Postdocs in Switzerland
Undertaking postdoctoral studies in Switzerland
Switzerland has some of the most sought-after universities in the world. This makes the country a highly attractive place to come for postdoctoral studies. It is also comparatively well paid, in line with the high standard of living the country enjoys. This article explores the area of postdoc in Switzerland.
Postdoc fellowship Switzerland
A brief introduction to post-doctorate fellowships in Switzerland
There are twelve state-run universities in Switzerland at which postdoc studies can be done. However, in Switzerland there are more opportunities to further one’s academic career, as large companies and research centres also offer postdoctoral positions – with particular emphasis on biotechnology and pharmacology.
Working conditions do vary, however postdocs are generally employed full-time. Activities will include extensive time for research but, depending on the funding, teaching may also play a part in the role. Giving lectures, which is sometimes expected in institutions in other countries, is usually reserved for the professors or lecturers (Assistent/in, maître d'enseignement et recherche) at Swiss institutions.
Getting a position
In order to start as a postdoc scientist, it is normally required that you have a PhD from a recognised university. In most cases, a doctoral title from a developed nation is recognised – please do check with each institution. The university or professor at the institution can tell you if the conditions are satisfied and if you match the desired profile.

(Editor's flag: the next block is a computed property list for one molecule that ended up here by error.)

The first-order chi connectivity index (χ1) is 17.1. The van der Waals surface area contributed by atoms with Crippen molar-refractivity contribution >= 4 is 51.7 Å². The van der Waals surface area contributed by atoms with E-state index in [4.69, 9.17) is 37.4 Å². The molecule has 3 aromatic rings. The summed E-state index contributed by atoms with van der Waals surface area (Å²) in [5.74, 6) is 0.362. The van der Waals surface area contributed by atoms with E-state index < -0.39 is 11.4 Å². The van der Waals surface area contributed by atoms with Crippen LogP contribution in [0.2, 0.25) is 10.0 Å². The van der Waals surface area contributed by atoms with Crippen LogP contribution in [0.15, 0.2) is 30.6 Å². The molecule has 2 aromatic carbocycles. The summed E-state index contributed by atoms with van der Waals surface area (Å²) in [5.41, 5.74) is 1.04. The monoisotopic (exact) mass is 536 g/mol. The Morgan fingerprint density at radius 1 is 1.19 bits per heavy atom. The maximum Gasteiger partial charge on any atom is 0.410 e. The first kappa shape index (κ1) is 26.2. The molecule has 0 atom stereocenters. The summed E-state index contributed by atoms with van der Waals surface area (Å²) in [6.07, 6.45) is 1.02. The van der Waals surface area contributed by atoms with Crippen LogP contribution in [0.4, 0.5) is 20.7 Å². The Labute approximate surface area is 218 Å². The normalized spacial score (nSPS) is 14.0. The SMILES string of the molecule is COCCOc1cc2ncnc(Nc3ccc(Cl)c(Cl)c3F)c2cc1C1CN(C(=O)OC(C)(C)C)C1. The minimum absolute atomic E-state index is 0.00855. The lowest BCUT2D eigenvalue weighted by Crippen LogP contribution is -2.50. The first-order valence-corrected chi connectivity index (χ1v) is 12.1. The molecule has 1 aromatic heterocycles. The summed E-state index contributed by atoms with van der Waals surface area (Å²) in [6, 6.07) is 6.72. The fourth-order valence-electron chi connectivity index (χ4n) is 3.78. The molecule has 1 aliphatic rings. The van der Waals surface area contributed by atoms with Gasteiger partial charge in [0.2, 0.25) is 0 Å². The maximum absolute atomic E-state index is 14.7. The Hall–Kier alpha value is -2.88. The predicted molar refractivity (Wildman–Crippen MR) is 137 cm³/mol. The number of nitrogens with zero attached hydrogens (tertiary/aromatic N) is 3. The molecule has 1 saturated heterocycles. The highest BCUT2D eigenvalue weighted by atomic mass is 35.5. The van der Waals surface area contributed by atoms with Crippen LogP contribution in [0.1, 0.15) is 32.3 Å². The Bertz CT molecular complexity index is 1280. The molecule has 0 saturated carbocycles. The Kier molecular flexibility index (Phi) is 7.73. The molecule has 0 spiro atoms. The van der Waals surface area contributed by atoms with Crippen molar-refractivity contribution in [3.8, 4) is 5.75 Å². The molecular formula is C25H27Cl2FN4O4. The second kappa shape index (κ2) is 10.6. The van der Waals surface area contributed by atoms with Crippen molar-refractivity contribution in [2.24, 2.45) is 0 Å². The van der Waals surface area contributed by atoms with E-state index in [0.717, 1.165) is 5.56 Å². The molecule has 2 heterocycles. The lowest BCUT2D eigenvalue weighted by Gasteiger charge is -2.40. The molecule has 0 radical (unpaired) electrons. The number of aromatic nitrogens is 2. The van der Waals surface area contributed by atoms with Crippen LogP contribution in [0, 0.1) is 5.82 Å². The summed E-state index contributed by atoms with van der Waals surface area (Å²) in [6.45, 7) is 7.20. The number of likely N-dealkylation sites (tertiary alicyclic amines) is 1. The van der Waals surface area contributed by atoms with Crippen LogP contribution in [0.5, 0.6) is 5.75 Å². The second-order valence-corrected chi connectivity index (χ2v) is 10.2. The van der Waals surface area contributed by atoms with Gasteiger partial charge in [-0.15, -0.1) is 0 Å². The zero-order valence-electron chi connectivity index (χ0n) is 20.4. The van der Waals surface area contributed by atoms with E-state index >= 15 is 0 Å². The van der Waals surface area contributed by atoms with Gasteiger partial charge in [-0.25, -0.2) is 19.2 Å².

Postdoctoral researchers are normally hired by universities or by a company. There is no set amount of time for the length of a postdoc, but it is usually between one and six years, which is entirely dependent on the field of research and the institution. However, most universities do have time limits – a postdoc is restricted to six years.
There are frequently some very specific entry requirements – this does vary from one institution to another, however the following, taken from the Federal Institute of Technology in Zurich (Eidgenössische Technische Hochschule Zürich, ETH Zürich), can be expected:
Applicants should have completed their doctoral degree within two years of submission
At least one scientific publication in a peer-reviewed journal, or a prize for their doctoral thesis
To start the fellowship at the latest six months after the submission of the application
Applicants from outside Switzerland will often need to meet specific English-language requirements in order to study
Academic positions within science, research and engineering can be found here.
In general terms, Switzerland has the fourth highest amount of average incomes. Academic jobs are also highly sought after, which to some extent will guarantee a long and healthy career should you choose to stay in Switzerland.